GODZILLA VS. LENT
at Cabaret Voltaire
Cabaret Voltaire, a little beatnik cafe just off the Elston Avenue industrial corridor, is in its own way the perfect setting for Theater Oobleck's Godzilla vs. Lent, a collection of seven short comedic one-acts. The place is a mix of past and present bohemian poses and interests. There's a volume of poetry by Robert Frost on one of the tables; the help all look like Art Institute students on spring break; Brecht freak and man-about-theater Warren Leming can often be found lounging about.
Theater Oobleck, a troupe recently transplanted from Ann Arbor, fits right in. The boys in the group look like hippies, complete with beards, flannel, and denim. The company is a collective, working in consensus without an artistic director. They write their own material, the group embellishing an idea that originates with (and is credited to) a single member. In a more contemporary vein, they fret that they don't have enough original material by women (although women do play male roles throughout, without explanations or apologies); they also reflect more than a touch of Second City influence (though they'd probably deny it) and pepper their material with up-to-date urban angst and irony.
Oobleck material doesn't lack ideas--in fact, it sometimes seems to pack too many. It is often frantic, smart, and a little surreal. A good artistic director could fine-tune these folks into something really special, but right now they're missing a little discipline. Too often they come off like a bunch of college kids trying to prove how clever they are. Once in a while, though, they accomplish something offbeat and promising. These people have great energy and some of the individual performers--particularly Jeff Dorchen, Mickle Maher, and Sarah Brown--are both vital and versatile.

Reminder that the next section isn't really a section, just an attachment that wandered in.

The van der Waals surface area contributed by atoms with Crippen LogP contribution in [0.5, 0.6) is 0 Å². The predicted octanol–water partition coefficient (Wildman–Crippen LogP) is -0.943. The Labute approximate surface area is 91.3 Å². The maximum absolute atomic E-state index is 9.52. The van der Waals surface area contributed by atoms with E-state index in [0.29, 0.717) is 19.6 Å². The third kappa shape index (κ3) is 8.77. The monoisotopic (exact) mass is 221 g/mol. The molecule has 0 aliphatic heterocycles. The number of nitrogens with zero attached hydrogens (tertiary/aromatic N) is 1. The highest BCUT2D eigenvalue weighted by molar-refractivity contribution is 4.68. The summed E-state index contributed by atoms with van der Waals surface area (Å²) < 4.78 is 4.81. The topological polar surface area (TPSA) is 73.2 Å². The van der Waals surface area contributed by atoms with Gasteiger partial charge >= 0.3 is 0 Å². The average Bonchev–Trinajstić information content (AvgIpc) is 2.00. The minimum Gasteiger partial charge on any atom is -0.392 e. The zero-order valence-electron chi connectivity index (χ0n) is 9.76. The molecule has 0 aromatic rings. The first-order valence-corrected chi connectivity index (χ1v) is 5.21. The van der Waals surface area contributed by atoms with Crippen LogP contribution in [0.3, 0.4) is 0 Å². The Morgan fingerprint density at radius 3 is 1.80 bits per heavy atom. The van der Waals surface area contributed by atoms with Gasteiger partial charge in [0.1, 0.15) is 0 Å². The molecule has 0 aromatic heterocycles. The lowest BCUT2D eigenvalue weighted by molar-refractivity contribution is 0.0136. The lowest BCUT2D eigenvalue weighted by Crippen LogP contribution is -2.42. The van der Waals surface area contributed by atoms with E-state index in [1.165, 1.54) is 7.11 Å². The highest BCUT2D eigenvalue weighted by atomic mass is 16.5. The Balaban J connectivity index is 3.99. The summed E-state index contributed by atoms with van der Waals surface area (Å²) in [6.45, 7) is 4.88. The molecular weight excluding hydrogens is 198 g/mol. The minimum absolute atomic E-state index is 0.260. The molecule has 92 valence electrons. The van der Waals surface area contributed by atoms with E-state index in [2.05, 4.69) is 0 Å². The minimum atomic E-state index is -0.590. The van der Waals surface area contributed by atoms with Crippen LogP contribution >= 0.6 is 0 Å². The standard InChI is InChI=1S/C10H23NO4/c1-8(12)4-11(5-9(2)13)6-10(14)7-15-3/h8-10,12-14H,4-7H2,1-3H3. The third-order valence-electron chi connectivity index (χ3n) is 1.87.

The best piece in Godzilla vs. Lent may well be Helen Michaelson's "To an Invisible Judge, or a Short Tale," which uses the Thumbelina story metaphorically with a frightening modern twist. Michaelson's play is not slap-your-knee funny, but all three of its performers--Brown, John Shaw, and Barbara Thorne--perform to their best advantage. The piece is filled with nuance and tension.
Dave Buchen's "The Curse of the Bohemian" is a nice little observation on urban displacement. "Why is it you people always follow me?" Maher's naive bohemian asks a bevy of developers ready to turn his slum neighborhood into yuppie heaven. The piece could easily have deteriorated into a handful of ironic cliches, but Buchen and Maher refuse to indulge them. After the locals deface the development, Maher says, "Hey, I really want to join you guys, but I'm busy with this theater thing"--indicting himself in a cycle of insensitivity.
The first act ends with Shaw's "The Ghost of Electricity," probably the best example of Oobleck's worst traits. Imagine the architect of the Standard Oil Building pondering his phallic creation. Imagine a statue of George Washington, two prancing Founding Fathers, a cameo by John D. Rockefeller, and a ghost. Imagine bits on ego, architecture, democracy, capitalism, greed, and nature. The question you will ask is, why?
But the second act picks up with Maher's "King! Cow, Episode XIII: Graciousness and Profundity From Deepest Space," a perverse cartoon that starts slowly and ends up both amusing and stimulating. Maher is wonderful as a deformed detective, and Dorchen is restrained enough to make it work.
Oobleck ends the show with Dorchen's "The Imp of the Perverse," an extravaganza of sorts that manages to drown all its more salient political and philosophical points in a barrage of gross-me-out stunts. If you have a weak stomach, don't stay for this one.
Oobleck (the name, by the way, comes from Dr. Seuss--it means slimy green stuff) returns to Cabaret Voltaire in June with David Isaacson's Three Who Dared, a Play on the Movies. There's no question of the talent and dedication here. But can they show any grace and vulnerability? Emotion shouldn't require an embarrassed guffaw after each peek.